Flossing is an essential part of your daily oral hygiene routine. That thin piece of string has the power to remove plaque and food particles from between your teeth, thereby helping you prevent cavities, staining, and bad breath. But if you have dental implants in Allen, you might be a little worried about how to floss in a way that won’t compromise their well-being. Here is some guidance on how to floss around your new teeth.
When you floss around your natural teeth, you have a defense mechanism that warns you if you’re getting a little too aggressive. The ligament that attaches your tooth to your bone will send a pain signal to your brain and let you know that you should ease up a bit.
Dental implants, however, are not connected to the bone via ligaments, so if you accidentally push the floss too far into the gum pocket, you won’t have any pain to tell you that you’ve taken a misstep. The bottom line is that you should always be gentle when you floss around your implants, and never “snap” the floss between your teeth.
You shouldn’t let fear of damaging your gums or the area around an implant hold you back from flossing. That is because oral hygiene is perhaps the most important key in making sure that your beautiful new teeth stay strong and healthy for years to come. When you’re flossing around your implants or between your natural teeth, you should:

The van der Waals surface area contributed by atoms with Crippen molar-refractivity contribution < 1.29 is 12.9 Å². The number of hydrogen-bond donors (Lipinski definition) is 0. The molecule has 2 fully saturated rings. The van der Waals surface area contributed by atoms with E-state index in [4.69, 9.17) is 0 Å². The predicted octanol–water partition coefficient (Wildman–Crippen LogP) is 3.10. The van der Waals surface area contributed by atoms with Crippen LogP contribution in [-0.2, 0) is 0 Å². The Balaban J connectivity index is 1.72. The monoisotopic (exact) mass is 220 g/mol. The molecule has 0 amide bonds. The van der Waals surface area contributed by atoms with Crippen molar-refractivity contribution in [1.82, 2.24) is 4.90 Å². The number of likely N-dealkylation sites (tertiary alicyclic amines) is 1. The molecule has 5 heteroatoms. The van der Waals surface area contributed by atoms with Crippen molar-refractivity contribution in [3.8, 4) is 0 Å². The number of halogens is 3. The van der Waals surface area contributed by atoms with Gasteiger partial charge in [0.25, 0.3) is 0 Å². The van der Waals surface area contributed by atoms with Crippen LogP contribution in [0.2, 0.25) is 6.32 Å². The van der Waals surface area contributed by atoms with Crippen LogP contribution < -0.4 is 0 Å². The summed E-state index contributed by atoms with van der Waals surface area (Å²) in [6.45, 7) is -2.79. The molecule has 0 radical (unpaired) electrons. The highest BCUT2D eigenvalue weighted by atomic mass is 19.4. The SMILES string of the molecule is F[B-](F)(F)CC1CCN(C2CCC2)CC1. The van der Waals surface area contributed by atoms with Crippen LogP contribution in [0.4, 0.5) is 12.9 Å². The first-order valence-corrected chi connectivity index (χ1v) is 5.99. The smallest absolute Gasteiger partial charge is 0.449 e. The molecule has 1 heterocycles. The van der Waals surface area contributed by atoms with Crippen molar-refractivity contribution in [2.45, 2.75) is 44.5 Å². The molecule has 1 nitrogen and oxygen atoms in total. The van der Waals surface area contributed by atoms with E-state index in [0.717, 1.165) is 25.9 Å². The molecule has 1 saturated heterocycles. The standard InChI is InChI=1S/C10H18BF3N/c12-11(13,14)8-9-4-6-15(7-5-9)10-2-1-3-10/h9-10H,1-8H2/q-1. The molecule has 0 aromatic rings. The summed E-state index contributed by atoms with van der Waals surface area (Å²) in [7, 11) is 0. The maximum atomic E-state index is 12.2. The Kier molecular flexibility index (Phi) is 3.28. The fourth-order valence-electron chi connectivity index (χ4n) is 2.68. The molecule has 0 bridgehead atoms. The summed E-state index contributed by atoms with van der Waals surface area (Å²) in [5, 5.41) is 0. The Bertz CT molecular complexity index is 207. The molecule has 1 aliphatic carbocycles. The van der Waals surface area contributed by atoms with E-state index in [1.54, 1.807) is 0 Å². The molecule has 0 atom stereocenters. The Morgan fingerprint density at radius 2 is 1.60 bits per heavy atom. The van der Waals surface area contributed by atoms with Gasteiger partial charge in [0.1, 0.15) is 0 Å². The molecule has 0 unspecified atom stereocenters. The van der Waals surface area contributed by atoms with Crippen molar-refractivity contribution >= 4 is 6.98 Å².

- Keep the floss wrapped around the middle finger of each hand, and use your thumbs and index fingers to guide it between your teeth.
- As you move from tooth to tooth, roll the floss between your fingers so you’re always working with a clean section (you should start out with about 12 – 18 inches of floss).
- Gently move the floss along the sides of both your teeth. Pay extra attention around the gum line because you don’t want any plaque or food particles to remain there.
- If you have an implant-supported bridge or denture, use a floss threader to help you clean the area beneath your prosthesis.
Be Willing to Ask for Help
If you’re nervous about flossing around your implants, or you just can’t seem to get the hang of proper flossing technique, ask your dentist or periodontist in Allen for help. They’re an expert on dental implants and oral hygiene, so they can coach you on the techniques you should use to maintain a clean mouth. They may also help you find a floss that is the right thickness for your teeth and recommend other products that can work with floss to contribute to your smile’s long-term well-being.
Oral hygiene plays a huge role in helping your implants thrive. Use the above tips to make sure your flossing game is at its best.
About the Author
Dr. Fatima Robertson is a periodontist who has extensive experience in helping patients maintain gum health. She is also an expert on dental implants. To learn more about implants or how to care properly for them, contact our office at 214-509-9011.